Newspaper Page Text
jkcscett Dailn u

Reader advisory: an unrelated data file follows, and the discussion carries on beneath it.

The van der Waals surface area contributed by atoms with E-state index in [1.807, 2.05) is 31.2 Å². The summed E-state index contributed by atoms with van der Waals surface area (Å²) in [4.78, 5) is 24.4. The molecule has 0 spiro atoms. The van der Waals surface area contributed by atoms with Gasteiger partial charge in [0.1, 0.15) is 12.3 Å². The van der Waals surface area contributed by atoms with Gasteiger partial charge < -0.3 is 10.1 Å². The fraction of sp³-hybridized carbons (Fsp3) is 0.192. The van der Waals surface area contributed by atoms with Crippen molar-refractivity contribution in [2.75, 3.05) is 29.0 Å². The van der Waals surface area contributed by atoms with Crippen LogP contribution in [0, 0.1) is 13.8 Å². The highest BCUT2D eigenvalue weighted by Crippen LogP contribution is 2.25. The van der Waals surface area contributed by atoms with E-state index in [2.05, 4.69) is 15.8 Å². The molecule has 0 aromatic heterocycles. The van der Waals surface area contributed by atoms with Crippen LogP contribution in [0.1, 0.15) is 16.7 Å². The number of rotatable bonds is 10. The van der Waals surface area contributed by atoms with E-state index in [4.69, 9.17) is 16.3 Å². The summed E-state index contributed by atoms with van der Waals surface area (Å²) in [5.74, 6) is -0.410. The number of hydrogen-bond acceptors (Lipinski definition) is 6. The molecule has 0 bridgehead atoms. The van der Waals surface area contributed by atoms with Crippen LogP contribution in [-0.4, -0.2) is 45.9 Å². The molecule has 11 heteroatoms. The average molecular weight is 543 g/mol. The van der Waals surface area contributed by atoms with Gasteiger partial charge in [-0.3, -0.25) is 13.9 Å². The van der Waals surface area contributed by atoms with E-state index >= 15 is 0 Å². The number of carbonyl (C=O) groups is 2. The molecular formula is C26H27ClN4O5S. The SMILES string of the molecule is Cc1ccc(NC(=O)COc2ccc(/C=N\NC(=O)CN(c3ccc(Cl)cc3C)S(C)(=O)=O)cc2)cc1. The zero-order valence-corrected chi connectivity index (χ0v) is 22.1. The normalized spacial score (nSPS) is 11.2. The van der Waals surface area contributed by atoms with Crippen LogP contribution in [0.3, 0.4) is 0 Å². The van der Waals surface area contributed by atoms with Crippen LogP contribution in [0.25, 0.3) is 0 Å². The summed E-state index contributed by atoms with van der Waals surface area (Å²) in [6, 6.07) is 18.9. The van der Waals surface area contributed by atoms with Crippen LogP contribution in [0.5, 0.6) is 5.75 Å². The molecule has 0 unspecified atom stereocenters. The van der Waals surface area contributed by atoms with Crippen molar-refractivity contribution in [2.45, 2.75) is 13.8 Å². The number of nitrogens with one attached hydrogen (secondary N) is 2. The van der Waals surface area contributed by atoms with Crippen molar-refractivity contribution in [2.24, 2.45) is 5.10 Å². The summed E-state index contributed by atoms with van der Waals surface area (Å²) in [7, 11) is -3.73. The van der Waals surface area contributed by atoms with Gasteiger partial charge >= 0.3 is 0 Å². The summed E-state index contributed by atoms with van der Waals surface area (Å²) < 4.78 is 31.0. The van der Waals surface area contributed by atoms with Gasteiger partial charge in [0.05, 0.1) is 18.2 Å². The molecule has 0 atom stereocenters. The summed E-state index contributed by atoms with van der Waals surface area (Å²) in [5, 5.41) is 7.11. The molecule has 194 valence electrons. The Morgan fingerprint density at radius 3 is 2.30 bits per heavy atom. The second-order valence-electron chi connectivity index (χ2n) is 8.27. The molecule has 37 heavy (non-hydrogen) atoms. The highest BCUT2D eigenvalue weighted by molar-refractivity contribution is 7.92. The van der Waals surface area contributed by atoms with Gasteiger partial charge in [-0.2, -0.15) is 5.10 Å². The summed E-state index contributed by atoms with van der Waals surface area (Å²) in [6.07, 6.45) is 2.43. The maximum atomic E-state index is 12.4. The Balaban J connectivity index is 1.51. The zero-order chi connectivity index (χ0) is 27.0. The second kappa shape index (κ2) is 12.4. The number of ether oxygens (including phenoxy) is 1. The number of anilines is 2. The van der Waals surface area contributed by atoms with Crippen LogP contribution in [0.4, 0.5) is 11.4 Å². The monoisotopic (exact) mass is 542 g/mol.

PRESCOTT, ARKANSAS, SATURDAY, FEBRUARY 19, 1916. PRICE FIVE CENTS. jfEEhLY REVIEW OF the cotton market •rices Worked Into Lowest Ground Since Last Fall—Big Stocks of Cotton Have Accum ulated in Warehouses. New York. Feb. 18.—The cotton larket was extremely unsettled dur ^ the past week and prices worked ito the lowest pround reached since ,arly ]a.st autumn, as the result of £avy near-month liquidation. March ontraets sold as low as 11.32 on the ,reak of Thursday, or $6.65 per bale mder the hiph level of last month md more than $10 a bale under the iiph records of the season. Renewed nervousness over interna icnal politics, the continued scarcity ,f ocean tonnape, apprehensions of ncreased acreape and the usual vague umors of increased spot offerings lave doubtless contributed to the pos jibility of heavy March notices next Thursday. Large stocks of cotton lave accumulated in the local ware houses. Southern spot advices have hecn conflicting, but ;• numbe r of reports were received Mere today that only hedged cotton was offering at the decline and the market was less act ive at the clos. cl the week. Further floods have been reported in the Mis sissippi valley, hut the talk around the ring reflected little or no change of opinion with reference to new crop or acreage prospects. TAX COMMISSION WILL TEST RIGHT OF COURT Little Rock, Feb. I'd—The Tax Com mission will tiring a suit at once in Garland chancery court to test the right of the county court to make a reduction of several thousand dollars in the assessments of Hot Springs public utility corporations. ARE PLACING RIG COFFERDAM TO REPAIR MIDDLE SPAN BRIDGE Camden, Ark., Feb. 18.—A coffer dam is being traced around the pier under the middle section of the Mar tin Free Bridge here, preparatory to removing the old pier and building a new one. The old one is leaning many inches upstream. County Judge E. B. McCall has held up the last payment until the cost of repairing is ascertained. This sum will not cover the cost by any means, and it is likely that the county will file suit to recover from the original builders. BUNCH PROFESSIONAL POLITICIAMS UNEASY Hogan Oliver, Candidate State Auditor, After Dr. Dickinson —Records Show Stoddard is “Fully Equipped.” . Little Rock, Feb. 19.—There is a j very uneasy bunch of professional politicians in Little Rock. William Stoddard, Deputy State Auditor, and manipulator, given full credit for the | disappearance of returned poll tax receipts, and manager of the cam paign of l)r. F. Dickinson for nomi nation as State Auditor, is one of the most anxious of the bunch. Hogan Oliver, candidate for State Auditor, and possessing the nerve to go before the people without the un just claim of being a candidate for “re-election,” is right after Dr. Dick inson for his extreme loyalty to Stod dard. Like the well advertised ccr eal slogan, There s a reason. Dr. Dickinson would hardly continue Stod dard in office unless he approved of his actions, and the records of Craig head county show that D. Stoddard is fully equipped for anythin^ in the political line that is desired. The records show indictments against Stoddard for burglary and grand lar ceny, embezzlement, murder, trespass and countless charges of “bootleg ging.” With this record behind him. Stoddard came to Little Rock and en tered state politics. He is nowT as busy as a bee trying to find flaws in [the life of Hogan Oliver, but there I being none, he has endeavored to [manufacture them, and signally fail, ed. I Sheriff Tom Edwards of Sevier county says Stoddard offered him the left over poll tax receipts from that county, but he refused them. Stod dard endeavors to lay on a clerk in the office the blame for the disappear ance of the tax receipts, but Rev. E. !.T. A. McKinney, of the Baptist Ad ' vanee, and W. D. Crawford, for years Supreme Court reporter, who wit nessed the actions of Stoddard in try ing to prevent the opening of the desk in which the tax receipts were kept, do not agree with him in his claims. They say that Stoddard's actions speak much louder than his denials. Where there is so much smoke there must be fire. Less than five months after Dr. Dickinson was ap pointed to office the legislative inves tigating committee failed to find any thing to compliment in his office, cen suring him instead, and now the new charges are fanning public opinion to flame. This means the election of Oliver by a tremendous majority. it SAY "I WILL" You have ambition. What you need NOW is the grit-your-teeth determination to say, "I will.” 1 WILL get out of the rut; I WILL be independent.” Man. when you make up your mind to be WELL-OFF. to be a SUCCESS, no thing on earth can hold you hack. All you need is a hank account. Clench you fists, throw out your chest, and Prove your mettle by starting your account with one dollar, here, todav, and then add steadily to it. We pay 4 per cent Interest. BANK OF FRESC0T1 Capita] . $75,000,011 Surplus . $75,000.00 Prescott, : s- Arkansas HANS SCHMIDT DIES IN ELECTRIC CHAIR Former Priest, Convicted of Murdering Anna Aumuller, Meets Fate Calmly Yesterday at Sing Sing Prison. Ossining, N. Y., Feb. 18.— Hans Schmidt was electrocuted at Sing Sing prison today for the murder of Annri Aumuller, September 2, 1D13. Schmidt went quietly to the death ' chamber, accompanied by the princi pal keeper and the Rev. Father Ca shin, the prison chaplain. Leacing the death cell, he said good-bye to I those who remained. When he entered the chamber, the guards attempted to direct him toward the chair, but Schmidt gently shook them off and insisted upon ad dressing the 17 witnesses. The guards desisted from their efforts, and with Father Cashin standing at one side and the keeper at the other, Schmidt said: “Gentlemen, I ask forgiveness of all those I have injured or scandal ized. I forgive all who have injured me. My last wish is to say good-bye to my dear old mother,” Schmidt then seated himself in the electric chair, and the current was ap plied three times. Within a minute he was dead. He had spent the night up to midnight in praying and talking with Father Cashin and slept from midnight to 5 o’clock, when he was awakened for breakfast. He would take only a cup of coffee. Story of the Crime. When the torso of Anna Aumuller’s body was washed up on the New Jer sey shore of the Hudson river, there 'started a search which has had but few parallels in the annals of New I York crime. There was but one faint iclue, a pillow slip on which was em broidered the letter “A,” but it was just such a pillow slip as might be fqund in hundreds of homes or stores. There was not ever, a laundry mark to aid the police. With this slender clue, Inspector , Faurot took personal charge of the case, and on September 14, 1913—12 days after the murder—Hans Schmidt an assistant priest at an uptown church, was arrested and charged with the crime. An hour before the arrest, the inspector had broken into a flat and found a long-bladed but cher’s knife and other evidence that the murder had been committed there. Schmidt confessed, and his sole de ! fense was that it was a “blood sacri ■ fice" murder. The body had been dismembered and presumably after ward it was thrown into the river, al though the head was never found. | Schmidt was twice placed on trial, the first jury ir> December, 1913, fail ing to reach a verdict. In February 1915, he was found guilty. Besides the sordid story of Anna Aumuller’s infatuation for Schmidt the trials revealed that his was a career of crime. He was engaged in a counterfeiting scheme at the time the murder was committed, it. devel oped, and “Dr.” A. Muret, who posed as a dentist, was sent to prison for seven years as Schmidt’s accomplice in the latter’s scheme. It was found that Schmidt also had posed as a physician, that he had committed for gery on numerous occasions and that he had been guilfv of various other [acts of fraud. His attornevs pleaded their client was insane. The slayer, however, al ways contended that he was sane. He took no active part in his own de ' I'erse. When he was sentenced he : thanked the court and expressed a | desire to be executed at once. He maintained the same stolid composure [through i’ll the various stages of his case. _ Begin that campaign of advertis ing right now. When people begin ?o make their Spring purchases it is too late to tell them what you have to offer. We print an afternoon Da per every day but Sunday and a week ly paper every Thursday. An ad in l oth of these will reach every home in Prescott and Nevada eountv. Why j.lon’t you try one in The Prescott i y News and The Nevada News LAST NOTE OF GER MANY DENOUNCED American Diplomatic and Consu lar Officials Notified Entente Allies Are Within Rights in Arming of Merchant Ships. Washington, Feb. 18.—Germany’s announced intention ctf destroying without warning armed merchant ships of her enemies was scathingly denounced in the senate today by Republican senators, who declared that for the United States to ac quiesce in such practice would be hu miliating and a step toward war. Senator Lodge, reviewed interna tional law relating to the arming of merchantmen for defense and de clared it was inconceivable that the United States at this time would abandon a principle for which it has always stood. Senator Sterling followed with a speech assailing Germany and charg ing that the American government in its recent memorandum to the en tente suggesting that the disarming of merchantmen had put forward a dangerous principle and had encour aged, if not invited, the action of Germany. Senator Thomas read into the rec ords today’s news dispatches an nouncing the state department re garding* Germany’s notice regarding armed ships as inconsistent with pre vious assurances as to the conduct of submarine warfare and would accept nothing short of a full and complete agreement to the high principle for which the American government has contended. Senator Stone, gave notice later that he would discuss the submarine situation next week and would take occasion to criticize a written speech by Elihu Root on the administra tion’s foreign policy. Are Within Rights. Washington, Feb. IS.—All Ameri can diplomatic and consular officials have been notified that the disposi tion of the United States is that mer chant ships have a right to carry de fensive armament. This move, it be icame known today, is the first formal I announcement that the United States does not accept as legal the announc ed intention to sink armed merchant ships without warning or as coming within international law. PLAIN BILL SIMPSON. Akron, Ohio, Feb. 19.—When Wil liam F. Simpson enlisted in the Unit ed States Marine Corps he named as his next of kin, Plain Bill Simpson, father, of Salisbury, Md. “Plain” is | the father’s first name young Simp Ison explained, and everyone in Salis bury calls him just "Jlain Bill Simp I son.” | MARKET RALLIES TO A SLIGHT ADVANCE After Early Loss Prices Start Hack Up—('lose 1-4 Points (iain—Showed Continued Ner vousness. New York, Feb. 18.—The cotton market showed continued nervousness today, hut the selling was much less active than yesterday, and after an early decline to 11.64c for May con tracts the market rallied, with that delivery closing at 11.77< The gen eral list closed steady at a net ad vance of 1 to 4 points. Liverpool was better than due, but there appeared to be a good many overnight selling orders around the ring here and after opening barely steady, at a decline of 3 to 8 points, active months sold 7 to 11 points un der last night’s closing figures. Houses with Liverpool connections were large buyers, particularly of July, on a scale down, while local spot houses seemed to be willing hovers of March at 25 points under May, and there was a further scattering de mand from recent local sellers, as well as considerable buying that was supposed to bo against price fixing by spinners. The market steadied consequently and trading later was less active. Closing prices were at practically the best point of the day. The Liverpool buying here was sup posed to reflect a further reduction of the straddle short interest in old crop deliveries and IJverpool also bought October, but was a moderate 1 seller of later months. Cotton closed steady. SPECIAL DEPUTY PUOH FILES REPORT Little Rock Feb. 19.-R. E. Pugh, ! special deputy Bank Commissioner, has filed his report for the Bank of Pine Bluff, from July S, 1914, when he took possession, to Feb. 17, 1916. It is a most complete and comprehen sive report, showing every transac tion in detail. The total amount of tin assets tak en over by Mr. Pugh was $967,804.43. He has collected and disbursed a total of $624,399.23. A total of $642,065.85 of the assets was sold to C. H. Trip lett at about 50 cents on the dollar, and he has paid on the purchase a total of $46,711.18. The assets still remaining are the balance unpaid on the Triplett rotes, amounting to about $300,IKK). The special commis sioner has paid hills payable amount ing to $113,913.87, and dividends amounting to 823!’,823.90. He has collected $72,482.80 on Ihe 100 per cent assessment and suits are pend ing on the balance of about $28,000. In addition to tho original assets of the institution there has come into his possession from other sources a total of $97,867.22. WOMEN’S UNDERMUSLINS We have in our line of Ladies Muslin Under wear for Spring. Come in and let us show you the line. See window display Ozan Mercantile Co., Phone 130 Prescott, Ark.